Manbij has emerged as a focal point of tensions after Trump’s decision to withdraw 2,000 US forces out of northeastern, duo the decision have come under criticism after four US personnel died in a bombing last week,
A statement from the newsmen has confirmed that the Turkish president Erdogan has reached out to President Donald Trump stating that the attack in Manbij was a provocation by Islamic State of Iraq and the Levant (ISIL,ISIS) to influence the expected US troop withdrawal from the war-torn country.
US officials have since been walking back his timeline, suggesting the conditions for any such withdrawal were finishing off ISIL, and Turkey assuring the safety of Kurdish troops allied with the US.
Erdogan also confirmed that Turkey is ready to take over security in Manbij after sunday’s phone conversation came successful between the two leaders in which they discussed the situation in northeastern Syria amid rising tensions over the fate of Kurdish fighters in the war-torn country.
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In its statement about the latest call, the Turkish presidency also said that the two leaders had agreed to accelerate discussions between their chiefs of staff about a safe zone in northeastern Syria.
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Tunisia: former President Ben Ali confirmed dead
All time, former Tunisia’s President Zine el-Abidine Ben Ali has died in exile aged 83, his family says.
Ben Ali led the country for 30years and was credited with delivering stability and some economic prosperity.
But he received widespread criticism for suppressing political freedoms and for widespread corruption.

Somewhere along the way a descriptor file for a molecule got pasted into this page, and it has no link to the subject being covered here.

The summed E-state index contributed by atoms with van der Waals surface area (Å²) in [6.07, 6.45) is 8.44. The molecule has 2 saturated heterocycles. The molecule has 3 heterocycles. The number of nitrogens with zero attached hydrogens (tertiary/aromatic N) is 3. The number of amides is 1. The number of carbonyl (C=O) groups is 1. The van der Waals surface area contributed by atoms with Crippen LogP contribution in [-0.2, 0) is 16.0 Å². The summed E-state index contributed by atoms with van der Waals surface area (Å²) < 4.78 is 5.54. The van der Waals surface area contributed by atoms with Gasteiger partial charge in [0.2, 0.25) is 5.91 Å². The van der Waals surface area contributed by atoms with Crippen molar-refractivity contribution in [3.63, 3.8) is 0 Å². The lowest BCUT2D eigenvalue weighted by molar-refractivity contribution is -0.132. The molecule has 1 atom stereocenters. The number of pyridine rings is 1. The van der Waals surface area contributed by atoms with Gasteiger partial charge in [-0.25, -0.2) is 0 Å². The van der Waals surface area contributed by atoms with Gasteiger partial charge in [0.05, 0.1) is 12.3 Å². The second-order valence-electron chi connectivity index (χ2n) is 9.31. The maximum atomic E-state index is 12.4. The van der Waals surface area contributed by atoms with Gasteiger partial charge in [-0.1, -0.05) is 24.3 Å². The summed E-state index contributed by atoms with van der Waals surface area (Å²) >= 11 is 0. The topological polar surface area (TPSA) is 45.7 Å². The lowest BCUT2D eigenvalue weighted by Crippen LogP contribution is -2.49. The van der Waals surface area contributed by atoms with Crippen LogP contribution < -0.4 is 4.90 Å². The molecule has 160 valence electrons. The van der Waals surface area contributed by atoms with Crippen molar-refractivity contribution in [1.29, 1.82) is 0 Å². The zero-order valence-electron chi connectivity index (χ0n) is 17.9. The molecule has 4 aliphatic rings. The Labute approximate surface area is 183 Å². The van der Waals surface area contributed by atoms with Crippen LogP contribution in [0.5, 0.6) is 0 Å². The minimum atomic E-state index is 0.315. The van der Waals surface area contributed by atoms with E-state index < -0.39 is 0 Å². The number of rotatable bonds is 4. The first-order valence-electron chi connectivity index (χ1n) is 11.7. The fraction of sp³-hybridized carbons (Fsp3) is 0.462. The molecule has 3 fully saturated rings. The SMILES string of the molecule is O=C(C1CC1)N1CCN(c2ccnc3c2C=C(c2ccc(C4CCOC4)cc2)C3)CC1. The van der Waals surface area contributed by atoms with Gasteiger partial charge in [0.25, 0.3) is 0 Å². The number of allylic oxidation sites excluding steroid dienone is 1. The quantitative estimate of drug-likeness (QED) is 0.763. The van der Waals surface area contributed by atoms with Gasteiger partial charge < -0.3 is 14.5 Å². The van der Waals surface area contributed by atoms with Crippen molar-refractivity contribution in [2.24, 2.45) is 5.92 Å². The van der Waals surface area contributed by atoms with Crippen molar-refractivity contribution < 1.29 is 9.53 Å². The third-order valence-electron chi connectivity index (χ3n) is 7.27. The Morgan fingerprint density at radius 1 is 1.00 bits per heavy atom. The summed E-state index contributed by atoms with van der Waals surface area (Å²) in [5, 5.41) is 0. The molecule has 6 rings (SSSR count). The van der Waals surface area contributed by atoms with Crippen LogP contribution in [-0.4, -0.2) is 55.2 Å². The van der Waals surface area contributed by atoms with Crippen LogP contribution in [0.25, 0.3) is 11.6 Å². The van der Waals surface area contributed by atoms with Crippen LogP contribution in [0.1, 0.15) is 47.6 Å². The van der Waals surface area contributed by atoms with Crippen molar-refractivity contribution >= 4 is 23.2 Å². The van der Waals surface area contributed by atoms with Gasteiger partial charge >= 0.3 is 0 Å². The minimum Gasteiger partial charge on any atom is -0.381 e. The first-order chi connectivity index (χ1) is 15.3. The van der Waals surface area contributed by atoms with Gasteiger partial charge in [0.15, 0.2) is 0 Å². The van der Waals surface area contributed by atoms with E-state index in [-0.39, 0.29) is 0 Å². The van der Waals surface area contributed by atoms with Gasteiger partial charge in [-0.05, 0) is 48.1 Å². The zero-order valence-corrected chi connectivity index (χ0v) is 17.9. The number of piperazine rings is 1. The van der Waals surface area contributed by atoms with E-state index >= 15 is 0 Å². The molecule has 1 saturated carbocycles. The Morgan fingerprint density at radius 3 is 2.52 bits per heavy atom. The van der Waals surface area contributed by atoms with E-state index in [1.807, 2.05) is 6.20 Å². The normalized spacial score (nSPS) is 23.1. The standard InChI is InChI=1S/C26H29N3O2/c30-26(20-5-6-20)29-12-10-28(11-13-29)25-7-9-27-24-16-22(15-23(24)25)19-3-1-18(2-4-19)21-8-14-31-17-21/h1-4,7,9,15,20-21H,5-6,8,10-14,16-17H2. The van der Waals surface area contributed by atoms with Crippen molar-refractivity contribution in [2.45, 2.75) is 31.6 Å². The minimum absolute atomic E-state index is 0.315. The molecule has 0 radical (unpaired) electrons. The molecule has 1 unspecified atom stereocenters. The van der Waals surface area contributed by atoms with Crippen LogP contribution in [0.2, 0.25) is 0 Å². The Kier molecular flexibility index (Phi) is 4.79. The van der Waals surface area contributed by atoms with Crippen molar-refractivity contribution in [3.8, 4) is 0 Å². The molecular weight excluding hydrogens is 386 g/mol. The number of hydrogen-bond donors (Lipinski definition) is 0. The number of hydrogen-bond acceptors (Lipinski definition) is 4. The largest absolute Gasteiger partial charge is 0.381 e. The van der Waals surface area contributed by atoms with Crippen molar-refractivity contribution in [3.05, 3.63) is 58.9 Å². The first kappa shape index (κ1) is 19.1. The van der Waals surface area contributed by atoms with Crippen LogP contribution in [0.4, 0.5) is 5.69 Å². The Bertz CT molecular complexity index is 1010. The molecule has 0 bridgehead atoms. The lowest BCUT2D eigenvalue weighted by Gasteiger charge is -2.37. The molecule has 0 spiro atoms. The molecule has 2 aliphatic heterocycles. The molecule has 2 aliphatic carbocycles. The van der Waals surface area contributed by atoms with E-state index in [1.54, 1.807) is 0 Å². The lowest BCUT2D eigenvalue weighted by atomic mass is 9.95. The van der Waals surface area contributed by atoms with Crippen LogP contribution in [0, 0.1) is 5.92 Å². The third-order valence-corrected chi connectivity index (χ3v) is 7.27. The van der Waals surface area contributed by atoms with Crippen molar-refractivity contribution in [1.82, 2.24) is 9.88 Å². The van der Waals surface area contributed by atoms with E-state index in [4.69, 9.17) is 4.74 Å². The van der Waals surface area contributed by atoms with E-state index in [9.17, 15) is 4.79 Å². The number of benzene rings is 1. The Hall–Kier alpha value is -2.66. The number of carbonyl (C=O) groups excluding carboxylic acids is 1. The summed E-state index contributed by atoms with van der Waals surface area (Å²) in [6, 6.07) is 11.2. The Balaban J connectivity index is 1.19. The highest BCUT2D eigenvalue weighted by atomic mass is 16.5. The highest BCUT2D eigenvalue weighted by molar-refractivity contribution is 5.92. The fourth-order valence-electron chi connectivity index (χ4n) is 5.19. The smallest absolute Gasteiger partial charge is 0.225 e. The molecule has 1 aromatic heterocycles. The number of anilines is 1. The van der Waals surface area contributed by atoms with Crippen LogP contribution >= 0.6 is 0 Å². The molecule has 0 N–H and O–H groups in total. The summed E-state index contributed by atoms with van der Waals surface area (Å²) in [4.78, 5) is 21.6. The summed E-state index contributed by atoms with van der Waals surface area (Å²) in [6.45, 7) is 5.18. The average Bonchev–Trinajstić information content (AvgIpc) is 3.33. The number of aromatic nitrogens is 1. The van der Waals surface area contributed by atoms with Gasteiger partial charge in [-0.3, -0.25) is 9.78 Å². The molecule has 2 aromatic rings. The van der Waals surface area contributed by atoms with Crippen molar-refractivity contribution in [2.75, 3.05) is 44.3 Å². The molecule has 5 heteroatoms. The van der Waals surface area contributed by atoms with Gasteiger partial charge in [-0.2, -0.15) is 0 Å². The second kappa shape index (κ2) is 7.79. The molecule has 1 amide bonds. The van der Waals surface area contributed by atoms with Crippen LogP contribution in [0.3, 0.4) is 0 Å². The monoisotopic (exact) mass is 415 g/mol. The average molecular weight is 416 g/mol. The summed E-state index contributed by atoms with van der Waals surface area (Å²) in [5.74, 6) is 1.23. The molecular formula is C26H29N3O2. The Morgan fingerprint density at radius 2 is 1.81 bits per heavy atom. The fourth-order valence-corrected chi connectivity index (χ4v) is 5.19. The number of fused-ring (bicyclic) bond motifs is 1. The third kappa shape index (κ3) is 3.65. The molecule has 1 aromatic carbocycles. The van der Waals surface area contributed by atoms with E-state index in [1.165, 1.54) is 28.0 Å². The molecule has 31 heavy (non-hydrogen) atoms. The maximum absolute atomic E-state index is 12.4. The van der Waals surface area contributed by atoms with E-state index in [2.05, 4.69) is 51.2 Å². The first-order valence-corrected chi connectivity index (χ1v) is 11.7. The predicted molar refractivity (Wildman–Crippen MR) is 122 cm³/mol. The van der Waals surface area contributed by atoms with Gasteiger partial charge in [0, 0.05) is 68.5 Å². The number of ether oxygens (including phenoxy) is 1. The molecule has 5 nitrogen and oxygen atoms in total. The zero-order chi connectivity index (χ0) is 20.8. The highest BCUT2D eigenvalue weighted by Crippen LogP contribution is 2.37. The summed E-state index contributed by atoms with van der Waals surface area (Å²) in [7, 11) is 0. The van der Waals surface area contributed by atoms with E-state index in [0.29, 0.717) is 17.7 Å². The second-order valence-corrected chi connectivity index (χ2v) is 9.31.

In 2011, he was forced from office following mass street protests. This triggered a wave of similar uprisings across the Arab world.
At least half a dozen countries in the region saw their president fall or conflicts break out in the wake of the former Tunisian leader’s downfall, in what became known as the Arab Spring.
Gantz refuse’s Netanyahu offer on unity government
After a vote tally showing Prime Minister Benjamin Netanyahu tied with his main rival.
Israel’s weakened Prime Minister Benjamin Netanyahu saw his offer on Thursday for a coalition with his strongest political rival, Gantz, swiftly rebuffed after failing to secure a governing majority in a tight election.
Netanyahu’s surprise move was an abrupt change of strategy for the right-wing leader. Its rejection could spell weeks of wrangling after Tuesday’s election, which followed an inconclusive national ballot in April.
Gantz’s centrist Blue and White party emerged from the second round of voting this year slightly ahead of Netanyahu’s Likud, but also short of enough supporters in the 120-member parliament for a ruling bloc.
Netanyahu, Israel’s longest-serving leader, said in a video clip in which he urged Gantz, the country’s former military chief, to meet him “as soon as today”, that he had pledged during the election campaign to form a right-wing, Likud-led government.
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